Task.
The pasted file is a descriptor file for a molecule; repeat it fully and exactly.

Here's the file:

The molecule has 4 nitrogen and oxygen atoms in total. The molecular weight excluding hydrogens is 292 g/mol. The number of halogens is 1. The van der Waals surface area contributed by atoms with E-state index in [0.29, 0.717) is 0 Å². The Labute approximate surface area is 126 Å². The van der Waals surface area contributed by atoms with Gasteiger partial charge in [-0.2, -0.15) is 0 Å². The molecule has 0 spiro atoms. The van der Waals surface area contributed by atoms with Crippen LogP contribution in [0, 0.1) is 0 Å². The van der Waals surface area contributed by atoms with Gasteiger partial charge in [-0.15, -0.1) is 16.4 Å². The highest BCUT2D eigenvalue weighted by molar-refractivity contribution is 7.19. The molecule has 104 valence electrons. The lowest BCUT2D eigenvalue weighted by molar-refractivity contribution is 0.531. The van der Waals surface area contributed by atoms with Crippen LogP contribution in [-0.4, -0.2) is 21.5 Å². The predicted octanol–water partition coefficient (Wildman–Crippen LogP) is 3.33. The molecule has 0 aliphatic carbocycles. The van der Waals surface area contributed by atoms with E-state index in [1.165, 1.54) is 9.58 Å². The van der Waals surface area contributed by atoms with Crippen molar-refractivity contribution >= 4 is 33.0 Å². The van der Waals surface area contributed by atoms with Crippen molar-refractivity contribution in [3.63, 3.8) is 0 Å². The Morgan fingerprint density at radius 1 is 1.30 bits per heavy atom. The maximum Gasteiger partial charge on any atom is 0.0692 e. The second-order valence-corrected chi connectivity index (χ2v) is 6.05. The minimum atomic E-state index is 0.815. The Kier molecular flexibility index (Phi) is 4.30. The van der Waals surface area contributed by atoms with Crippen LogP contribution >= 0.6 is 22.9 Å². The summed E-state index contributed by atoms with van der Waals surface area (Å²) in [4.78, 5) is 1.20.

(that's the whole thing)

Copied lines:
The molecule has 4 nitrogen and oxygen atoms in total. The molecular weight excluding hydrogens is 292 g/mol. The number of halogens is 1. The van der Waals surface area contributed by atoms with E-state index in [0.29, 0.717) is 0 Å². The Labute approximate surface area is 126 Å². The van der Waals surface area contributed by atoms with Gasteiger partial charge in [-0.2, -0.15) is 0 Å². The molecule has 0 spiro atoms. The van der Waals surface area contributed by atoms with Crippen LogP contribution in [0, 0.1) is 0 Å². The van der Waals surface area contributed by atoms with Gasteiger partial charge in [-0.15, -0.1) is 16.4 Å². The highest BCUT2D eigenvalue weighted by molar-refractivity contribution is 7.19. The molecule has 104 valence electrons. The lowest BCUT2D eigenvalue weighted by molar-refractivity contribution is 0.531. The van der Waals surface area contributed by atoms with Crippen LogP contribution in [-0.4, -0.2) is 21.5 Å². The predicted octanol–water partition coefficient (Wildman–Crippen LogP) is 3.33. The molecule has 0 aliphatic carbocycles. The van der Waals surface area contributed by atoms with E-state index in [1.165, 1.54) is 9.58 Å². The van der Waals surface area contributed by atoms with Crippen molar-refractivity contribution >= 4 is 33.0 Å². The van der Waals surface area contributed by atoms with Crippen molar-refractivity contribution in [3.63, 3.8) is 0 Å². The Morgan fingerprint density at radius 1 is 1.30 bits per heavy atom. The maximum Gasteiger partial charge on any atom is 0.0692 e. The second-order valence-corrected chi connectivity index (χ2v) is 6.05. The minimum atomic E-state index is 0.815. The Kier molecular flexibility index (Phi) is 4.30. The van der Waals surface area contributed by atoms with Crippen LogP contribution >= 0.6 is 22.9 Å². The summed E-state index contributed by atoms with van der Waals surface area (Å²) in [4.78, 5) is 1.20.